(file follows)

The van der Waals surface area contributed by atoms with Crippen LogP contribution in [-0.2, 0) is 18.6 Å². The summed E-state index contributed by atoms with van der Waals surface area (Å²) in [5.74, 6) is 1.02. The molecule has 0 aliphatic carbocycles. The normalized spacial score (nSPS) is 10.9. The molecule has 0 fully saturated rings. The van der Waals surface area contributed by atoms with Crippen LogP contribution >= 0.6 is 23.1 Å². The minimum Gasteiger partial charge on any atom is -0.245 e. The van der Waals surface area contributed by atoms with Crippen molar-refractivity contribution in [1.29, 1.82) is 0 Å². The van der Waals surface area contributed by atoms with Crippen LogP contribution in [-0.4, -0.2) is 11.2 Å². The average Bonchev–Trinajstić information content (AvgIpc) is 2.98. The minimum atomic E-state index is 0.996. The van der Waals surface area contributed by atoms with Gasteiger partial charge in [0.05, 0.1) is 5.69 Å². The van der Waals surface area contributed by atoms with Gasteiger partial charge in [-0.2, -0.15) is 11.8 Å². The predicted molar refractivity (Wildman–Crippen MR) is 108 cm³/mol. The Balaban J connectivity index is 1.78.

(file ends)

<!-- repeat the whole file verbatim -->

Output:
The van der Waals surface area contributed by atoms with Crippen LogP contribution in [-0.2, 0) is 18.6 Å². The summed E-state index contributed by atoms with van der Waals surface area (Å²) in [5.74, 6) is 1.02. The molecule has 0 aliphatic carbocycles. The normalized spacial score (nSPS) is 10.9. The molecule has 0 fully saturated rings. The van der Waals surface area contributed by atoms with Crippen LogP contribution >= 0.6 is 23.1 Å². The minimum Gasteiger partial charge on any atom is -0.245 e. The van der Waals surface area contributed by atoms with Crippen molar-refractivity contribution in [1.29, 1.82) is 0 Å². The van der Waals surface area contributed by atoms with Crippen LogP contribution in [-0.4, -0.2) is 11.2 Å². The average Bonchev–Trinajstić information content (AvgIpc) is 2.98. The minimum atomic E-state index is 0.996. The van der Waals surface area contributed by atoms with Gasteiger partial charge in [0.05, 0.1) is 5.69 Å². The van der Waals surface area contributed by atoms with Gasteiger partial charge in [-0.2, -0.15) is 11.8 Å². The predicted molar refractivity (Wildman–Crippen MR) is 108 cm³/mol. The Balaban J connectivity index is 1.78.